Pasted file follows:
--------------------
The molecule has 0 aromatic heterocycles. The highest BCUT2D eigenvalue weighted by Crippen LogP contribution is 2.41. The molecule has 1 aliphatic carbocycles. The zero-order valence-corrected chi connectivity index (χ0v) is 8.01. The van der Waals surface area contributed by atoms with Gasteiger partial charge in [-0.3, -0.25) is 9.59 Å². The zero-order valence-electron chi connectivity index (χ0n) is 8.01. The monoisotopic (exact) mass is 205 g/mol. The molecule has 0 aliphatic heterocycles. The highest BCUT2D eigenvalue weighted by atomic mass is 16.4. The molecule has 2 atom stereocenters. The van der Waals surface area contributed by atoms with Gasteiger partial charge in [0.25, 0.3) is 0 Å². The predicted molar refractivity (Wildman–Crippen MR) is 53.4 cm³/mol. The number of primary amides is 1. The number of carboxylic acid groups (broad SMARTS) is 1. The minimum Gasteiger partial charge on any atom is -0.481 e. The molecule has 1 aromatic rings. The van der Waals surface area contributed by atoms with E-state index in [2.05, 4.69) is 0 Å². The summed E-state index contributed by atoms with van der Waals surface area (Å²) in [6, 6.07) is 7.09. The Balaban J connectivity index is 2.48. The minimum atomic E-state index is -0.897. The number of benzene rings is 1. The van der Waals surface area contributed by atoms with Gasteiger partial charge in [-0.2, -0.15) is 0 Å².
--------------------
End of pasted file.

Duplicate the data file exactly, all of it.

The molecule has 0 aromatic heterocycles. The highest BCUT2D eigenvalue weighted by Crippen LogP contribution is 2.41. The molecule has 1 aliphatic carbocycles. The zero-order valence-corrected chi connectivity index (χ0v) is 8.01. The van der Waals surface area contributed by atoms with Gasteiger partial charge in [-0.3, -0.25) is 9.59 Å². The zero-order valence-electron chi connectivity index (χ0n) is 8.01. The monoisotopic (exact) mass is 205 g/mol. The molecule has 0 aliphatic heterocycles. The highest BCUT2D eigenvalue weighted by atomic mass is 16.4. The molecule has 2 atom stereocenters. The van der Waals surface area contributed by atoms with Gasteiger partial charge in [0.25, 0.3) is 0 Å². The predicted molar refractivity (Wildman–Crippen MR) is 53.4 cm³/mol. The number of primary amides is 1. The number of carboxylic acid groups (broad SMARTS) is 1. The minimum Gasteiger partial charge on any atom is -0.481 e. The molecule has 1 aromatic rings. The van der Waals surface area contributed by atoms with E-state index in [2.05, 4.69) is 0 Å². The summed E-state index contributed by atoms with van der Waals surface area (Å²) in [6, 6.07) is 7.09. The Balaban J connectivity index is 2.48. The minimum atomic E-state index is -0.897. The number of benzene rings is 1. The van der Waals surface area contributed by atoms with Gasteiger partial charge in [-0.2, -0.15) is 0 Å².